Do I Really Need a Credit Card?
Q. People keep telling me I'll need a credit card when I go off to college next year. But I don't want one. I'm afraid things will get out of control. My cousin had a credit card, and he ran up several thousands of dollars of debt—so much, he had to leave school for a year to pay it off. On the other hand, my older sister didn't have a card in college, and she had a lot of trouble trying to get a loan when she bought her first car a couple of years after she graduated. Do I have to have a credit card? If I do, what's the best way to use it so I don't end up with these problems?
A. You do not have to have a credit card, but you may want to have one for the very reasons you identify in your question. You have the opportunity to learn from both your cousin and your sister and not repeat their mistakes.
There is good reason to get a credit card sometime during your college years. At first, you may want to just hang on to it and keep it only for emergency uses, like car breakdowns or expenses you can't plan for—not for shopping or eating out. Eventually, you can begin to charge items that you can easily pay for when your statement comes at the end of the month. That means you have to be careful and responsible with your credit card so it can help you build a favorable credit rating.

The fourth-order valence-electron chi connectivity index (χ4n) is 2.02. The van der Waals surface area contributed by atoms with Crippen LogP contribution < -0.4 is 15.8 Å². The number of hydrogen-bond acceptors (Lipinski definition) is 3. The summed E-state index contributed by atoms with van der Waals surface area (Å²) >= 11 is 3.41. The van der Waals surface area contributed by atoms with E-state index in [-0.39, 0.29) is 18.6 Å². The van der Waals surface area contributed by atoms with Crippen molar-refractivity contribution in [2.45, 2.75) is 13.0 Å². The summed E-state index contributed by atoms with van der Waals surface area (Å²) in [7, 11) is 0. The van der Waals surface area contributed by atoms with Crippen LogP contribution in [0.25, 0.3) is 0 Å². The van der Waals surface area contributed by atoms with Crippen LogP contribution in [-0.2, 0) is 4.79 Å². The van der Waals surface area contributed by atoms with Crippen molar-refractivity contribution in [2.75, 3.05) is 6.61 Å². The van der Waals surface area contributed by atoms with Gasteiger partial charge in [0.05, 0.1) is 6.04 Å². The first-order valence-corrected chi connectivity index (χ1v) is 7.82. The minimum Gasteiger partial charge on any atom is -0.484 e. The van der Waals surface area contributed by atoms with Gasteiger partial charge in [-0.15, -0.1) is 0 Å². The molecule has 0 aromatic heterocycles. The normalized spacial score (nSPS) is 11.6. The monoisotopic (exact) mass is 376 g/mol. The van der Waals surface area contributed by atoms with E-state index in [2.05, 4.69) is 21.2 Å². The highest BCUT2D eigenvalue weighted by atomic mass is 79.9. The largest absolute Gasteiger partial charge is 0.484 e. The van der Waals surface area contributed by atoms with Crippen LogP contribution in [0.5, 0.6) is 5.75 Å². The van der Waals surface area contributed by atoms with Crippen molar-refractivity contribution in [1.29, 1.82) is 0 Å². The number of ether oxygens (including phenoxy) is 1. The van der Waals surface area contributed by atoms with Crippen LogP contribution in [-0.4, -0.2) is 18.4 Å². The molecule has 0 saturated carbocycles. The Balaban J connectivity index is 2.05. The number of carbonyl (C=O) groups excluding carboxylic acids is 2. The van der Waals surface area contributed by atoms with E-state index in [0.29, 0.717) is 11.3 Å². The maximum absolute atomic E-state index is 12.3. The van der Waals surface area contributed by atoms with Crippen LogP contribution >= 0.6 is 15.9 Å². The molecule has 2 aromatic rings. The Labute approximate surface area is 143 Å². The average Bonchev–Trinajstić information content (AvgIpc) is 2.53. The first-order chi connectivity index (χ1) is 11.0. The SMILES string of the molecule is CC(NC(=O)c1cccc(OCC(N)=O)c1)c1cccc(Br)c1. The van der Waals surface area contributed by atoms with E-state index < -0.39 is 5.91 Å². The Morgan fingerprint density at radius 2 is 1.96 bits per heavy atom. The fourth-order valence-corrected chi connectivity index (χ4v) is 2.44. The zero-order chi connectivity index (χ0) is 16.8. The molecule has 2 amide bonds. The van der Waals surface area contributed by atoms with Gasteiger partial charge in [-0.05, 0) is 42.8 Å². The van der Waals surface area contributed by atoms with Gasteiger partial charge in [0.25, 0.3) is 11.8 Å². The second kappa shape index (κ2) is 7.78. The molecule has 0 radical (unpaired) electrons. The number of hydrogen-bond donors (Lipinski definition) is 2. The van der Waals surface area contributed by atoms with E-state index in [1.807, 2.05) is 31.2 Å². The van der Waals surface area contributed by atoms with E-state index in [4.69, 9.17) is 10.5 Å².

A debit card is another good option for you if you're just learning to manage your money. Because it's connected to your checking account, the card limits your spending and allows you to monitor your expenses online. A debit card might be a good way to establish good habits and budget your money before you apply for a credit card.
Answer by Judy Moseman